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Published January 14, 2014, 08:23 PM

Alerus Center revenue growth prompts upgrades, possible expansion

The Alerus Center in Grand Forks has experienced a sharp spike in revenue growth the past two years, leading the center to upgrade facilities and consider expansion, according to officials there.

By: Charley Haley, Grand Forks Herald

The Alerus Center in Grand Forks has experienced a sharp spike in revenue growth the past two years, leading the center to upgrade facilities and consider expansion, according to officials there.

Last year, the city-owned events center’s “retained earnings,” which is a running tally of profit and loss since 2001 when the center opened, reached more than $1.2 million, said Darryl Jorgenson, finance manager. That’s an estimate, he said, and the exact amount is still being determined.

It’s by far the highest retained earnings the Alerus Center has seen since it opened, according to Jorgenson’s data.

“The trend is upward,” he said.

To keep up with the growth, the events center has upgraded its facility the past couple of years, from technology to food service, and more upgrades are ahead, said Cheryl Swanson, executive director.

Alerus Center officials are also considering purchasing land south of the event center for possible future expansion, although how exactly the land will be used is still undecided, she said.


Last year was the second consecutive year the events center had positive retained earnings, according to Jorgenson’s data. The lowest retained earnings were from 2008 to 2011, when it dipped as low as negative $508,000.

The Alerus Center still owes about $1 million to the city, which shores up the center’s budget in years when the center loses money. If the center were to pay off that entire amount now, it would still have about $1.2 million.

But events center and city officials would prefer the Alerus Center keep some money in reserve rather than pay the debt in full, Jorgenson said. He said they’re working on a plan for the event center to repay its debt and remain financially sound.

Many factors contributed to the center’s steep increase in profit from 2011 to 2012, Swanson said. Those factors include scheduling more events and effective management of expenses and staff.

Despite losing money between 2008 and 2011, the Alerus Center’s average number of events per year since opening has continued to steadily increase, according to Jorgenson’s data.

More than 450 events were held each year at the events center in both 2012 and 2013 — more than any other years.

Each year’s profit also involves “a little bit of luck” with “uncontrollable costs,” such as snow removal and utilities, Swanson said.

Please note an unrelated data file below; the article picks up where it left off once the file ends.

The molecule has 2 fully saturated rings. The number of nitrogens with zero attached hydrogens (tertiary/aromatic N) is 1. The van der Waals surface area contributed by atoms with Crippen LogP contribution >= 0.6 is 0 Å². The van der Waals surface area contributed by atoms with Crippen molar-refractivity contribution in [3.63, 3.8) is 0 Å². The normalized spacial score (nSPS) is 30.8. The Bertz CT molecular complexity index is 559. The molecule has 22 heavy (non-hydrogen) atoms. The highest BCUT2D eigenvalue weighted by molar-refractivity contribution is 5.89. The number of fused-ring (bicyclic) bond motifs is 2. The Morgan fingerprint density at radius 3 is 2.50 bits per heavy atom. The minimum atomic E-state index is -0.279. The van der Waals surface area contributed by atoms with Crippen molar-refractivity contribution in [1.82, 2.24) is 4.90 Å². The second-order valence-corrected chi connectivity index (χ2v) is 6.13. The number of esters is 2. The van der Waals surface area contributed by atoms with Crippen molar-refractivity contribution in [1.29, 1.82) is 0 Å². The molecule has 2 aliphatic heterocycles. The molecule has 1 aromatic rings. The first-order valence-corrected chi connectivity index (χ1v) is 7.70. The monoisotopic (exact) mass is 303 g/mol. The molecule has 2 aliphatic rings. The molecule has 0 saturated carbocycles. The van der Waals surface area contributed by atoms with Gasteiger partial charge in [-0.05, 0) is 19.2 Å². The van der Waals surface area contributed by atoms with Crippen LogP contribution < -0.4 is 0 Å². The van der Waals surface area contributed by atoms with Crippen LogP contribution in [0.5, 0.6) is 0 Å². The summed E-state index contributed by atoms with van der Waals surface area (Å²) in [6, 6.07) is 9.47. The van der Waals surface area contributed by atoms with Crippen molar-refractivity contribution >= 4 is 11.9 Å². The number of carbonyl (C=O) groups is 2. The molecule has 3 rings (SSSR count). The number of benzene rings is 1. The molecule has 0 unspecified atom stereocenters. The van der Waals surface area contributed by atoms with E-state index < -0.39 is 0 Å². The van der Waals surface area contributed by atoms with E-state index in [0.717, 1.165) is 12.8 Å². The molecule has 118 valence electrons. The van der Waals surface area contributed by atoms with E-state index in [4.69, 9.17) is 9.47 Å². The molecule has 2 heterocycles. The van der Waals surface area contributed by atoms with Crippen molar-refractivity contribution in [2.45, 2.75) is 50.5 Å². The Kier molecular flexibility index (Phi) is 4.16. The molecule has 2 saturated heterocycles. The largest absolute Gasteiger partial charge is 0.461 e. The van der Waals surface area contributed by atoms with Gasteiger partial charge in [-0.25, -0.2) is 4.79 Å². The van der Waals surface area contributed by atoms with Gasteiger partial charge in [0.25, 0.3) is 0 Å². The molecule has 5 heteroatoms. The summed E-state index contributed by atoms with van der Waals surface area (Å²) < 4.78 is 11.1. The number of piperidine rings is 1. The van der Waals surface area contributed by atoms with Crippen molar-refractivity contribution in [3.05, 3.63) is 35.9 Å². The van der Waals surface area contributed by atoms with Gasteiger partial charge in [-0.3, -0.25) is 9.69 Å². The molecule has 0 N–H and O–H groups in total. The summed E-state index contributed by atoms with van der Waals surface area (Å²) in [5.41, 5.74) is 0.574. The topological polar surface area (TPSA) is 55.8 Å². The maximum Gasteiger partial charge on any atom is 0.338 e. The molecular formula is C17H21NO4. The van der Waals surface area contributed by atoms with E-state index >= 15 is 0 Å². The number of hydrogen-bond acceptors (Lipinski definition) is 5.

With a building the size of the Alerus Center, those costs carry a lot of weight, she said. She remembered 2012 as a good year for utilities because of milder weather.


The event center’s recent growth in revenue, along with nearby building development, prompted center officials to consider purchasing several adjacent lots to the south.

Negotiations for the land have been discussed by the Grand Forks Events Center Commission and its Finance/Renovation Committee in recent months.

Although the Alerus Center doesn’t know what it would use that land for yet, Swanson said she wanted the possibility of buying the land to be discussed because it’s the only available land adjacent to the center, which is otherwise surrounded by a hotel, apartments and Interstate 29.

Swanson said she believes there are other buyers interested in that land, “so if we didn’t act quickly or at least become engaged in the process ... there would not be land to buy.”

“The opportunity would slip away if we don’t have a discussion about it,” she said.

The land purchase issue will be brought to the Events Center Commission at its Jan. 22 meeting for discussion and possible action, Swanson said. If the commission decides to move forward with the purchase, she said, it would still have to be approved by the city’s Finance/Development Committee and then the City Council.

The Alerus Center would be “very strategic” in how it would use the land because it’s the only option for expansion, she said. She envisions a strategic planning process for the land involving input from industry experts, she said.


Though the land expansion is still in discussion phases, the Alerus Center does have more concrete plans to continue upgrading its facilities.

In the past few years, the event center has added projection screens to many of its meeting rooms and has upgraded its wireless Internet access, along with other technology features, said Danielle Bratvold, sales manager at the Alerus Center.

Just this past year, electronic screens were added to the center’s parking lot to provide directions for events, and clients’ positive feedback on catering has prompted the center to upgrade its kitchens and hire two full-time assistant chefs, Swanson said.

“Those are all very expensive ventures ... but the clients expect it,” she said.

The center also plans on getting new arena scoreboards and message boards in time for the next UND football season, she said.

In 2013, conventions and conferences generated more revenue than arena events, such as concerts, shows and sports, Swanson said. And conference events, which often have overnight attendees, also provide more economic impact on Grand Forks, she said.

But the community is interested in arena shows open to the public, she said, so the center continues to pursue those events.

In the coming year, “I think that you’ll see more conventions and conferences at the Alerus Center, but we’re always seeking concerts and entertainment, ticketed events as well,” she said.